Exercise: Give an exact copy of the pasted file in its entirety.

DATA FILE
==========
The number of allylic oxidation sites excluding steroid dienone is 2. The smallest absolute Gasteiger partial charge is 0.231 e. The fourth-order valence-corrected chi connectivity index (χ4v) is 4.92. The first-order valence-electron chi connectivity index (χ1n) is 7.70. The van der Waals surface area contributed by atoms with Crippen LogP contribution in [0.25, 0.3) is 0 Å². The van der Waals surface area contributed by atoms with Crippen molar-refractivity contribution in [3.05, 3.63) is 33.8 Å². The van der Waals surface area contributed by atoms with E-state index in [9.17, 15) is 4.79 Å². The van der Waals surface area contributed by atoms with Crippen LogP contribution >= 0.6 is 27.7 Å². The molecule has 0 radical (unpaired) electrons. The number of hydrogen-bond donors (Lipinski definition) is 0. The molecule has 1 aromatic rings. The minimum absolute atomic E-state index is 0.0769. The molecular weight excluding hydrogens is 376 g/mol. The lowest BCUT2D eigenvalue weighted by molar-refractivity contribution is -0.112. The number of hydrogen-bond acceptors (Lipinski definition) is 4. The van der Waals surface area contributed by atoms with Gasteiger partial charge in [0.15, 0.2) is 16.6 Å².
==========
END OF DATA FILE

The number of allylic oxidation sites excluding steroid dienone is 2. The smallest absolute Gasteiger partial charge is 0.231 e. The fourth-order valence-corrected chi connectivity index (χ4v) is 4.92. The first-order valence-electron chi connectivity index (χ1n) is 7.70. The van der Waals surface area contributed by atoms with Crippen LogP contribution in [0.25, 0.3) is 0 Å². The van der Waals surface area contributed by atoms with Crippen molar-refractivity contribution in [3.05, 3.63) is 33.8 Å². The van der Waals surface area contributed by atoms with E-state index in [9.17, 15) is 4.79 Å². The van der Waals surface area contributed by atoms with Crippen LogP contribution >= 0.6 is 27.7 Å². The molecule has 0 radical (unpaired) electrons. The number of hydrogen-bond donors (Lipinski definition) is 0. The molecule has 1 aromatic rings. The minimum absolute atomic E-state index is 0.0769. The molecular weight excluding hydrogens is 376 g/mol. The lowest BCUT2D eigenvalue weighted by molar-refractivity contribution is -0.112. The number of hydrogen-bond acceptors (Lipinski definition) is 4. The van der Waals surface area contributed by atoms with Gasteiger partial charge in [0.15, 0.2) is 16.6 Å².